By Dan Bailey
Published Friday, October 1, 2010
| From the October 2010 Issue of FireRescue
The wildland fire season may be coming to a close in many parts of the country, but developments on the wildland/urban interface (WUI) front are as busy as ever. In this article, I’ll share a few updates that have national implications.
Black Saturday Report Released
On July 31, the final report on Black Saturday, the worst bushfire in Australian history that killed 173 people, was released from the Victorian Bushfires Royal Commission.
The report, which is broken up into a summary plus four volumes, provides a thorough account of the fire events that took place in January and February of 2009, particularly on Feb. 7 (Black Saturday) and includes recommendations, a description of how the commission compiled the report and information from key witnesses.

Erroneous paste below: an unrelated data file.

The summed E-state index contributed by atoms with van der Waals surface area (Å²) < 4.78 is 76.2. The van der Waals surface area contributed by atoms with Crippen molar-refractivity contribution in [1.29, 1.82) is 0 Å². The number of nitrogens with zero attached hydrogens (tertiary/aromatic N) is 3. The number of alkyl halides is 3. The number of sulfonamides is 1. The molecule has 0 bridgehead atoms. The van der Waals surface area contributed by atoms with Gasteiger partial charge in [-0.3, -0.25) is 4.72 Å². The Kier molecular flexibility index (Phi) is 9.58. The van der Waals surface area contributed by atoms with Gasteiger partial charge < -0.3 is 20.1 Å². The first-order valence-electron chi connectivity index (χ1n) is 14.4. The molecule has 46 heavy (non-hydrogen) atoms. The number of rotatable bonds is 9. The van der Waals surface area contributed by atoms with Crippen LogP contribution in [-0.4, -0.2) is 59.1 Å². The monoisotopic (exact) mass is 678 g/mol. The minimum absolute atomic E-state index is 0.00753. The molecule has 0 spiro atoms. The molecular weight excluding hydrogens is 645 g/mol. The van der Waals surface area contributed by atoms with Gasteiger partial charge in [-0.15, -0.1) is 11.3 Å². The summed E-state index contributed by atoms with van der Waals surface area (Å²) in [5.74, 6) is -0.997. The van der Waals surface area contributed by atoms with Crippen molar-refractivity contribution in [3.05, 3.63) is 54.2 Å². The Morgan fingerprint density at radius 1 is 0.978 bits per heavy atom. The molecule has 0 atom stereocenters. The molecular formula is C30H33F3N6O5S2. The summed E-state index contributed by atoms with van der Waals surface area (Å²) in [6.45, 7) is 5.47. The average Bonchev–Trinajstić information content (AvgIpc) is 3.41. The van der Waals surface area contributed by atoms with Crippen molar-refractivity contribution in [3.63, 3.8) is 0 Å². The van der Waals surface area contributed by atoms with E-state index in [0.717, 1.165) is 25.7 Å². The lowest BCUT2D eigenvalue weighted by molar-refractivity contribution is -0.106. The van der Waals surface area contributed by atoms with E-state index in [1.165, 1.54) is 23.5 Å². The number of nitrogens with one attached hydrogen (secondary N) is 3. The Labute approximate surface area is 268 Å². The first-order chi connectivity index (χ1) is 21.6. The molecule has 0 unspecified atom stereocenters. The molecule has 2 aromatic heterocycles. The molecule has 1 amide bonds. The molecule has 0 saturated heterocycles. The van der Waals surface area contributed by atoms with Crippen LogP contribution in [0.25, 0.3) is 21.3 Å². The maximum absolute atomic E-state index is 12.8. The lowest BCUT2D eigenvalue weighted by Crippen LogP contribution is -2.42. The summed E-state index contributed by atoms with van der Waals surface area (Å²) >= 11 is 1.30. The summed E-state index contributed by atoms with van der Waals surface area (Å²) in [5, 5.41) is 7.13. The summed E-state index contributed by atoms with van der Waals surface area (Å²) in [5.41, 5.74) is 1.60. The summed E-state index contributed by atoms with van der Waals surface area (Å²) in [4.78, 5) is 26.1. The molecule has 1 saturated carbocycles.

One key finding noted in the report was that the most severe of the Feb. 7 fires shared similar features, including:
- Rapid fire spread followed ignition, which responding crews could not contain.
- Fires crowned in forested areas, which made them impossible for ground crews to control.
- Powerful convection columns were generated above the fires.
- Extensive forward spotting occurred as a result of the fuel type, the weather conditions and the topography.
- Late in the day, a wind change altered the direction of fire spread and extended the firefront.
Revising Bushfire Policy
The commission described authorities’ response to the incident as “inadequate” and listed 67 recommendations. Yet despite its criticism of leadership, the commission recommends that the country’s controversial “Prepare. Act. Survive” bushfire policy be thoroughly overhauled but not abandoned. Suggested revisions include: